On behalf of Stange Law Firm, PC posted in child support on Sunday, July 7, 2019.
Both parents are obligated to invest in their child’s well-being. This includes a financial investment, which often involves the non-custodial parent making child support parents to help the parent with primary custody provide for the child. But what if your ex refuses to make payments as ordered by the court? The Administration for Children & Families answers your questions so you can take the right steps to address the issue.
What is income withholding?
Income withholding or wage garnishment is when a portion of a person’s paycheck is kept to cover child support expenses. The amount taken is calculated based on a number of factors, including the non-custodial parent’s income and expenses. This process can begin soon after payments have ceased. In some cases, withholding can occur just one month after a missed payment. Income withholding can cover current payments as well as back child support payments.
What about those who are paid “under the table”?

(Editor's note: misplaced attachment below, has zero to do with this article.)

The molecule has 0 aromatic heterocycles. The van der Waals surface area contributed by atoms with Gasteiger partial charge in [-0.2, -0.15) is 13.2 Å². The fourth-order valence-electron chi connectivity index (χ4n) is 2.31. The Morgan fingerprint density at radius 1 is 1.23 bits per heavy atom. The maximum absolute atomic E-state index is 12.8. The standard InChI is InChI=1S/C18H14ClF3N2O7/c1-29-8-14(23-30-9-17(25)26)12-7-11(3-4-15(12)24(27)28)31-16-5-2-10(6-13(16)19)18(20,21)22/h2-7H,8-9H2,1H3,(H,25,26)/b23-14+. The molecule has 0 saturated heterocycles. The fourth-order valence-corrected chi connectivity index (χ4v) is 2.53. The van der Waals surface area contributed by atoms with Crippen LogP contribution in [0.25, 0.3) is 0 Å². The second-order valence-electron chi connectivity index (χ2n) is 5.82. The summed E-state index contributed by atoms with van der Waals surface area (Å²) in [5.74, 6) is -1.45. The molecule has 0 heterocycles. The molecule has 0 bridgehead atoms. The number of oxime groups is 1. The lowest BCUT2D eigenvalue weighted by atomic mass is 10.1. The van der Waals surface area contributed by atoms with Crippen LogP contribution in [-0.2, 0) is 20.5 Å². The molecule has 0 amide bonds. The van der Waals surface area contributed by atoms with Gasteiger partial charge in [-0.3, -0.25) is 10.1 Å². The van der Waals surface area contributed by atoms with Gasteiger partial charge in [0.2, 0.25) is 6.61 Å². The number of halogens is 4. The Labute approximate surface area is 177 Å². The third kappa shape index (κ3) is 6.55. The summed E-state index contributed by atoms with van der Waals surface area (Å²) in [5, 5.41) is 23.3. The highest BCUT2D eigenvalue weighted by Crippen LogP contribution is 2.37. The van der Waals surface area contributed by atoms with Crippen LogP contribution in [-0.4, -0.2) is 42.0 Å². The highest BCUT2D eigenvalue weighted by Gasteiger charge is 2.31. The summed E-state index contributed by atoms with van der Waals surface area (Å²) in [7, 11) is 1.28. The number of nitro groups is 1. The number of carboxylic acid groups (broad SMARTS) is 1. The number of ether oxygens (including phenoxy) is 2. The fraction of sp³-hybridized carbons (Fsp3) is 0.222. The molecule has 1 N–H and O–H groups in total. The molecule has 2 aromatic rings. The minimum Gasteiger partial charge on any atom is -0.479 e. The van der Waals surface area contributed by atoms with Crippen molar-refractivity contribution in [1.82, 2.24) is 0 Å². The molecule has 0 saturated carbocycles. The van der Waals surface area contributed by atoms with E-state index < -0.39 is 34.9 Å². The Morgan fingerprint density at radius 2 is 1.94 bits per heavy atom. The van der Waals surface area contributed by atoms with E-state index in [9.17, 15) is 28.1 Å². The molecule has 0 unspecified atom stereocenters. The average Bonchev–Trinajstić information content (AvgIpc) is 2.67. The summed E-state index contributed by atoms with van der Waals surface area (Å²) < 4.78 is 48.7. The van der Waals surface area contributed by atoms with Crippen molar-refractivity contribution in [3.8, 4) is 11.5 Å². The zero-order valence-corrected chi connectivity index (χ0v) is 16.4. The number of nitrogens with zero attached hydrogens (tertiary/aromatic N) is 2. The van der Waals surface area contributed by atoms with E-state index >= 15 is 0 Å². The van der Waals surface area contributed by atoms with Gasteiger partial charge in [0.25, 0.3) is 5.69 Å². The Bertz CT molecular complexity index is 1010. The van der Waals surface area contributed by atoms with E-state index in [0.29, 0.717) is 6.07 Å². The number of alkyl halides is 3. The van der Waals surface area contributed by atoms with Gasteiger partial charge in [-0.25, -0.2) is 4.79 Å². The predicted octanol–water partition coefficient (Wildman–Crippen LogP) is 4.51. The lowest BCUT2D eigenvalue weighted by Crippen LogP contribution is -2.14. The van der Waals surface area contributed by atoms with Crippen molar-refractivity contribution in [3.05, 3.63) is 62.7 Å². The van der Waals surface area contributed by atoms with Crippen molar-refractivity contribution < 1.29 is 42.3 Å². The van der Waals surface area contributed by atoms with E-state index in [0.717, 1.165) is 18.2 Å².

Income withholding might not work for everyone. In this case, other methods will be used to ensure payments are made as obligated by the court. A person’s license can be revoked, and this includes driver’s licenses as well as professional licenses. The issue may also be reported to the credit bureau, which impacts the person’s credit score. In extreme cases, a person may even be jailed for failing to keep current with child support payments.
Can my ex’s property be seized?
This typically depends on the state. While it’s true that a lien on property can be issued by the child support office, this may only prevent the person from selling their property. In other cases, property may be seized and used to cover missed child support payments. If you’re awaiting payments, speak with an attorney to determine the best way forward.